The FAO/WHO Scientific Advice Programme has officially launched a new publication entitled Food Safety Aspects of Cell-Based food. The report offers accurate information and scientific knowledge on cell-based food production to authorities in low- and middle-income countries, to enable them to take any necessary regulatory actions. Furthermore, they can benefit from the experiences of more developed countries by learning from their good practices in this field, explains FAO. Dr. Mark Post, CSO and co-founder of the Dutch company Mosa Meat, who in 2013, revealed the world’s first cultivated burger in London, served on FAO’s technical panel as a consultant expert for the report.  Since more than 100 companies, including Mosa Meat, are already developing cell-based food products ready for commercialization and will be awaiting approval soon, …

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a graphic of a burger with the word plant based between the bread buns

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Ingredients

Project Investigates Microbial Contaminants in 80+ Plant-Based Ingredients

A public-private consortium is studying the prevalence of microbial contaminants in a range of plant-based foods. Animal-free foods are now more widely consumed than ever, but there is a lack of research into relevant food safety issues. The consortium aims to address this by studying the types of contaminants in over 80 different plant-based ingredients. More specifically, the project will investigate which pathogens are found in plant-based foods, whether they can survive processing, and how much of a risk they pose. It is hoped that this will improve food safety and reduce waste. The consortium consists of NIZO Food Research, Wageningen University & Research, and HAS Green Academy, along with numerous companies including Ripple Foods, Coca-Cola, and Tetra Pak. Funding has been contributed by Topsector …

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cultured-meat-policies

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Cultivated, Cell-Cultured & Biotechnology

The UN Food and Agriculture Organization Assesses Safety and Regulations of Cultivated Meat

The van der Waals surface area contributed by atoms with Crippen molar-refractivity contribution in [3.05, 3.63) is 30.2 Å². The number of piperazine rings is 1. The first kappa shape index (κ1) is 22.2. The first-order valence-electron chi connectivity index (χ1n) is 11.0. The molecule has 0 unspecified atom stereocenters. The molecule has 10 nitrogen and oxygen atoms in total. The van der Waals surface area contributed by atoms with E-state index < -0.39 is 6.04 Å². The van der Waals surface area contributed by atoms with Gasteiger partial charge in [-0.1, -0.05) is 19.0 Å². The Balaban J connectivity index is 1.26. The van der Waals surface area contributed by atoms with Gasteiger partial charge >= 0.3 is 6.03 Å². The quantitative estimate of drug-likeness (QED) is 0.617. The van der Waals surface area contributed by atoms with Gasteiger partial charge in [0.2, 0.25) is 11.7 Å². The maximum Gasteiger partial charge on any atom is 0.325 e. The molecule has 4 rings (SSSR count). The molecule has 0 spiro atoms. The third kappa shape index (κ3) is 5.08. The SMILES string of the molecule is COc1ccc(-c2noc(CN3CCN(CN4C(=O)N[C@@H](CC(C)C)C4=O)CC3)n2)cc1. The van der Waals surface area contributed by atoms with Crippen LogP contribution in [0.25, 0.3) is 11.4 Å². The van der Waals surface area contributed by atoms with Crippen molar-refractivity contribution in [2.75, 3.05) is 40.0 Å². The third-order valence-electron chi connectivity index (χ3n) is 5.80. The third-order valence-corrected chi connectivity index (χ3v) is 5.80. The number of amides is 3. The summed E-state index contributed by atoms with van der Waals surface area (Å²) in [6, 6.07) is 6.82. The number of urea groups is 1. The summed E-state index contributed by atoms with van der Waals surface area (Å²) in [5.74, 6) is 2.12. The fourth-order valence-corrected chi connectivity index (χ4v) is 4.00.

The United Nation’s Food and Agriculture Organization (FAO) is now assessing important food safety and regulatory concerns regarding cultivated meat. The organization released several documents discussing food safety aspects of cultivated meat products, including language and terminologies, common production processes, and regulatory frameworks. Labeling and terminology The FAO points out that since cultivated meats represent an emerging commodity, the terminology used to describe its processes and products remain inconsistent. A literature review found the most common terms used by consumers and the industry are  “cell-based,” “cultivated,” and “cultured,” with some studies suggesting “cultivated” as the most appealing term.  Through its report, FAO aims to provide a basis for global policymakers to select consistent language for legislation and communication about cultivated meat. The organization also encourages …

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Esco Aster cultivated meat

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Cultivated Meat

Esco Aster Becomes First Cultivated Meat Producer to Gain ISO 22000 Food Safety Cert

Singaporean company Esco Aster has received the stringent ISO 22000 food safety certification for its cultivated meat manufacturing facility. The company states it is the first in the sector to be awarded the certification. In September 2021, the company became the first manufacturing platform to obtain regulatory approval to develop and produce cultivated meat at commercial scale as a contract development and manufacturing organization. Scaling up Esco Aster has developed a platform called CellFarm-to-Table™, which will allow it to produce a variety of cultivated meat products. The company is also scaling up its operations, designing three trains of 6,000L bioreactors to bring its total manufacturing volume to 50,000L. Additionally, Esco Aster is working to lower the cost of cultivated meat production through strategies such as …